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3 Publications

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    11/13/07 | Intraspecies regulation of ribonucleolytic activity.
    Johnson RJ, Lavis LD, Raines RT
    Biochemistry. 2007 Nov 13;46:13131-40. doi: 10.1021/bi701521q

    The evolutionary rate of proteins involved in obligate protein-protein interactions is slower and the degree of coevolution higher than that for nonobligate protein-protein interactions. The coevolution of the proteins involved in certain nonobligate interactions is, however, essential to cell survival. To gain insight into the coevolution of one such nonobligate protein pair, the cytosolic ribonuclease inhibitor (RI) proteins and secretory pancreatic-type ribonucleases from cow (Bos taurus) and human (Homo sapiens) were produced in Escherichia coli and purified, and their physicochemical properties were analyzed. The two intraspecies complexes were found to be extremely tight (bovine Kd = 0.69 fM; human Kd = 0.34 fM). Human RI binds to its cognate ribonuclease (RNase 1) with 100-fold greater affinity than to the bovine homologue (RNase A). In contrast, bovine RI binds to RNase 1 and RNase A with nearly equal affinity. This broader specificity is consistent with there being more pancreatic-type ribonucleases in cows (20) than humans (13). Human RI (32 cysteine residues) also has 4-fold less resistance to oxidation by hydrogen peroxide than does bovine RI (29 cysteine residues). This decreased oxidative stability of human RI, which is caused largely by Cys74, implies a larger role for human RI as an antioxidant. The conformational and oxidative stabilities of both RIs increase upon complex formation with ribonucleases. Thus, RI has evolved to maintain its inhibition of invading ribonucleases, even when confronted with extreme environmental stress. That role appears to take precedence over its role in mediating oxidative damage.

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    09/11/07 | Cytotoxic ribonucleases: the dichotomy of Coulombic forces.
    Johnson RJ, Chao T, Lavis LD, Raines RT
    Biochemistry. 2007 Sep 11;46(36):10308-16. doi: 10.1021/bi700857u

    Cells tightly regulate their contents. Still, nonspecific Coulombic interactions between cationic molecules and anionic membrane components can lead to adventitious endocytosis. Here, we characterize this process in a natural system. To do so, we create variants of human pancreatic ribonuclease (RNase 1) that differ in net molecular charge. By conjugating a small-molecule latent fluorophore to these variants and using flow cytometry, we are able to determine the kinetic mechanism for RNase 1 internalization into live human cells. We find that internalization increases with solution concentration and is not saturable. Internalization also increases with time to a steady-state level, which varies linearly with molecular charge. In contrast, the rate constant for internalization (t1/2 = 2 h) is independent of charge. We conclude that internalization involves an extracellular equilibrium complex between the cationic proteins and abundant anionic cell-surface molecules, followed by rate-limiting internalization. The enhanced internalization of more cationic variants of RNase 1 is, however, countered by their increased affinity for the cytosolic ribonuclease inhibitor protein, which is anionic. Thus, Coulombic forces mediate extracellular and intracellular equilibria in a dichotomous manner that both endangers cells and defends them from the potentially lethal enzymatic activity of ribonucleases.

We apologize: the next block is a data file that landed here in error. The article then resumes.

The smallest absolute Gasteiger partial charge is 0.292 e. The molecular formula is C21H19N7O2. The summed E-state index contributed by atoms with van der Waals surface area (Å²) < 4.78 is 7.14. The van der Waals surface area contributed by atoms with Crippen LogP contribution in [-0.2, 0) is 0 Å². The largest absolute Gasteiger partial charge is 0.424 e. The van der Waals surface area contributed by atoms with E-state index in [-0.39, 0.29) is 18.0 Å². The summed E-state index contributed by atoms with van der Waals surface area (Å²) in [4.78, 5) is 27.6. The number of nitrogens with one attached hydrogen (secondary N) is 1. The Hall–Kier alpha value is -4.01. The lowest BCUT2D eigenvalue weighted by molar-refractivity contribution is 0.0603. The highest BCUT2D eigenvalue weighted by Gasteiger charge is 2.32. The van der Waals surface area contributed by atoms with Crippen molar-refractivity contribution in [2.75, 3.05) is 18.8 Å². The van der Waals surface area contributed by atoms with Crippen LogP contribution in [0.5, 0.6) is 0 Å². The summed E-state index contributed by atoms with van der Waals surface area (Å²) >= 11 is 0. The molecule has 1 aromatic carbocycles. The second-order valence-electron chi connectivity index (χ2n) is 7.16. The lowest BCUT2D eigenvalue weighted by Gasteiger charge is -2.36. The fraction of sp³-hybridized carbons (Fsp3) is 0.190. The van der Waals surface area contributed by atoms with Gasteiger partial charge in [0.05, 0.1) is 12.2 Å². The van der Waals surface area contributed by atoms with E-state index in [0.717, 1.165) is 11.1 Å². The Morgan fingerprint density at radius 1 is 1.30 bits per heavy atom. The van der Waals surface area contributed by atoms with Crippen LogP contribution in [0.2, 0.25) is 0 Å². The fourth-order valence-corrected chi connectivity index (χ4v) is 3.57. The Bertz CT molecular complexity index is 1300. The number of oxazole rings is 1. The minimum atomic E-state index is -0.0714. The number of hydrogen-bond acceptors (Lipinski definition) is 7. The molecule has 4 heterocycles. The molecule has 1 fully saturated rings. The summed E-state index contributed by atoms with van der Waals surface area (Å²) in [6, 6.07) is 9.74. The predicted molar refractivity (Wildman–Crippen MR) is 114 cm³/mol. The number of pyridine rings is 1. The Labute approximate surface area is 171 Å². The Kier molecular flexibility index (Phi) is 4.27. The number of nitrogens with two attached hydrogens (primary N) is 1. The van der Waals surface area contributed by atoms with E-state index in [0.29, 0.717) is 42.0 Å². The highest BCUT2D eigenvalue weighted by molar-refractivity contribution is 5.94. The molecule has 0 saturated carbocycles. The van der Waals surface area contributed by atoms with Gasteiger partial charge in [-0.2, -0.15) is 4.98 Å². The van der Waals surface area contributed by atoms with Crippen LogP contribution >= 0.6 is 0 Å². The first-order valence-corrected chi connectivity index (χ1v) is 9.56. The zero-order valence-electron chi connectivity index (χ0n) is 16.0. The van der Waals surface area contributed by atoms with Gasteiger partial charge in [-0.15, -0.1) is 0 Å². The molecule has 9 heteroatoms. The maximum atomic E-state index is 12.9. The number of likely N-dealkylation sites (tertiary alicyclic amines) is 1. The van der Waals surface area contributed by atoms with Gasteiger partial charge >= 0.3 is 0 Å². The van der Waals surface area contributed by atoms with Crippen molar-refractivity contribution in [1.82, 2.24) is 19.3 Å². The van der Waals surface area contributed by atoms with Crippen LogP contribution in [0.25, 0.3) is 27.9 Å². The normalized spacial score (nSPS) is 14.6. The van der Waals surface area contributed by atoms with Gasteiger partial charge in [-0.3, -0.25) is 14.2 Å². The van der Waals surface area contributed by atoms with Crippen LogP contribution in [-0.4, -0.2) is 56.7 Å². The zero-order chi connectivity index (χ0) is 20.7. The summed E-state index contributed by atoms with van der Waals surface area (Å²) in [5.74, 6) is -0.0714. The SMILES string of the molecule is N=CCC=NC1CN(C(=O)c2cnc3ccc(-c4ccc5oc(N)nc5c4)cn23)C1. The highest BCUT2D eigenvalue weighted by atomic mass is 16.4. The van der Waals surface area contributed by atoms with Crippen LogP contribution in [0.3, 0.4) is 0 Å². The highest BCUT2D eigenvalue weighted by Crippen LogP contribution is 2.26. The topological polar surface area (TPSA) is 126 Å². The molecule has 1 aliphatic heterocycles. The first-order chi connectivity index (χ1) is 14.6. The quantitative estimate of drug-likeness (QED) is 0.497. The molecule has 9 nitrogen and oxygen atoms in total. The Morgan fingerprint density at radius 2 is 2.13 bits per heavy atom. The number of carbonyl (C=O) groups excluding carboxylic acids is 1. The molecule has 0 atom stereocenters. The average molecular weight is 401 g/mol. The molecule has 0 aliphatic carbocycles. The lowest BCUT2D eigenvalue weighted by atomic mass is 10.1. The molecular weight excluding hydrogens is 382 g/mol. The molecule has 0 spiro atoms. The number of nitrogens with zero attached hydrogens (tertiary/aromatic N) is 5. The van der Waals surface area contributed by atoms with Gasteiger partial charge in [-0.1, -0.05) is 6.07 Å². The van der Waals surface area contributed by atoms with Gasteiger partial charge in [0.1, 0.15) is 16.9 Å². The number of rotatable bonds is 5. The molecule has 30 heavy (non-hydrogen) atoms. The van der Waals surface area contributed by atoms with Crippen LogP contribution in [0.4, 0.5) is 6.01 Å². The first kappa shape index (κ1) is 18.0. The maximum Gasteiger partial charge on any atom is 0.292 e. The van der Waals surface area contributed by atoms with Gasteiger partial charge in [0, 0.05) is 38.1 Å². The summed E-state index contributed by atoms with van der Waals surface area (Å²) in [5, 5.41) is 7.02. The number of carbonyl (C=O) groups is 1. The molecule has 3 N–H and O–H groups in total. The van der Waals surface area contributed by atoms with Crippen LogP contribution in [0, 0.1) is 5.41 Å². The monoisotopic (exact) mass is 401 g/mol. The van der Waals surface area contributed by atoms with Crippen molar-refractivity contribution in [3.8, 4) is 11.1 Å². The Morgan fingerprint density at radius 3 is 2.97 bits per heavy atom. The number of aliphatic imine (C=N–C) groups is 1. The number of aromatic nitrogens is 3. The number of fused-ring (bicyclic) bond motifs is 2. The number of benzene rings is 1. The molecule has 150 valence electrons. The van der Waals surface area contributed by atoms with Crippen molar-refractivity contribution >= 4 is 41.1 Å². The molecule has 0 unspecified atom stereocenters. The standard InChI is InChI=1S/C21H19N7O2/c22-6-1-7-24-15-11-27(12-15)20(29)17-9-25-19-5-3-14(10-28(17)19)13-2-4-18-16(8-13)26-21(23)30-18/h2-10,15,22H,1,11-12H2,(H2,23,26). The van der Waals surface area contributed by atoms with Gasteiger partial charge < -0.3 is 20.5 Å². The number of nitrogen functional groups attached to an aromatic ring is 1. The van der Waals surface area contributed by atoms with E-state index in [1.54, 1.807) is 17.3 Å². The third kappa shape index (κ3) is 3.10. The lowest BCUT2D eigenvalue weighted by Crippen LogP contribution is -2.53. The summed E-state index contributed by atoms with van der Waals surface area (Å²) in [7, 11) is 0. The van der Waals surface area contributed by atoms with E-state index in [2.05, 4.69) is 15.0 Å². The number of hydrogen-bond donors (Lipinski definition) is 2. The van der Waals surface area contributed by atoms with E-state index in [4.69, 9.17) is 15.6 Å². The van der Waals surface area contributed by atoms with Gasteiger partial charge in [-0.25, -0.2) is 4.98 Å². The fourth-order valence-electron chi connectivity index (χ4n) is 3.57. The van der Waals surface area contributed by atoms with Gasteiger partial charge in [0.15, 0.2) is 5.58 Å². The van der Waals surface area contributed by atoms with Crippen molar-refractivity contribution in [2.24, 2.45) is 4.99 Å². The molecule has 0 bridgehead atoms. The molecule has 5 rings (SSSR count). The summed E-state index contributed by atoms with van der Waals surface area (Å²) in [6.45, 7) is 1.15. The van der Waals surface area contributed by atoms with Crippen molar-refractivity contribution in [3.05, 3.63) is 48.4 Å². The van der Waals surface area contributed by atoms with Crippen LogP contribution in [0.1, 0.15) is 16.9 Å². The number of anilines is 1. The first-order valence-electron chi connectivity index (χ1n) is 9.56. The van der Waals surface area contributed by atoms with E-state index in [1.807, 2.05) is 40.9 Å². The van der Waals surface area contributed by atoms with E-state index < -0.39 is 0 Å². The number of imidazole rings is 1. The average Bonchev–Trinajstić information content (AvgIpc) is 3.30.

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    09/01/07 | Tuning the pK(a) of fluorescein to optimize binding assays.
    Lavis LD, Rutkoski TJ, Raines RT
    Analytical Chemistry. 2007 Sep 1;79(17):6775-82. doi: 10.1021/ac070907g

    The phenolic pKa of fluorescein varies depending on its environment. The fluorescence of the dye varies likewise. Accordingly, a change in fluorescence can report on the association of a fluorescein conjugate to another molecule. Here, we demonstrate how to optimize this process with chemical synthesis. The fluorescence of fluorescein-labeled model protein, bovine pancreatic ribonuclease (RNase A), decreases upon binding to its cognate inhibitor protein (RI). Free and RI-bound fluorescein-RNase A have pKa values of 6.35 and 6.70, respectively, leaving the fluorescein moiety largely unprotonated at physiological pH and thus limiting the sensitivity of the assay. To increase the fluorescein pKa and, hence, the assay sensitivity, we installed an electron-donating alkyl group ortho to each phenol group. 2ā€™,7ā€™-Diethylfluorescein (DEF) has spectral properties similar to those of fluorescein but a higher phenolic pKa. Most importantly, free and RI-bound DEF-RNase A have pKa values of 6.68 and 7.29, respectively, resulting in a substantial increase in the sensitivity of the assay. Using DEF-RNase A rather than fluorescein-RNase A in a microplate assay at pH 7.12 increased the Zā€™-factor from -0.17 to 0.69. We propose that synthetic "tuning" of the pKa of fluorescein and other pH-sensitive fluorophores provides a general means to optimize binding assays.

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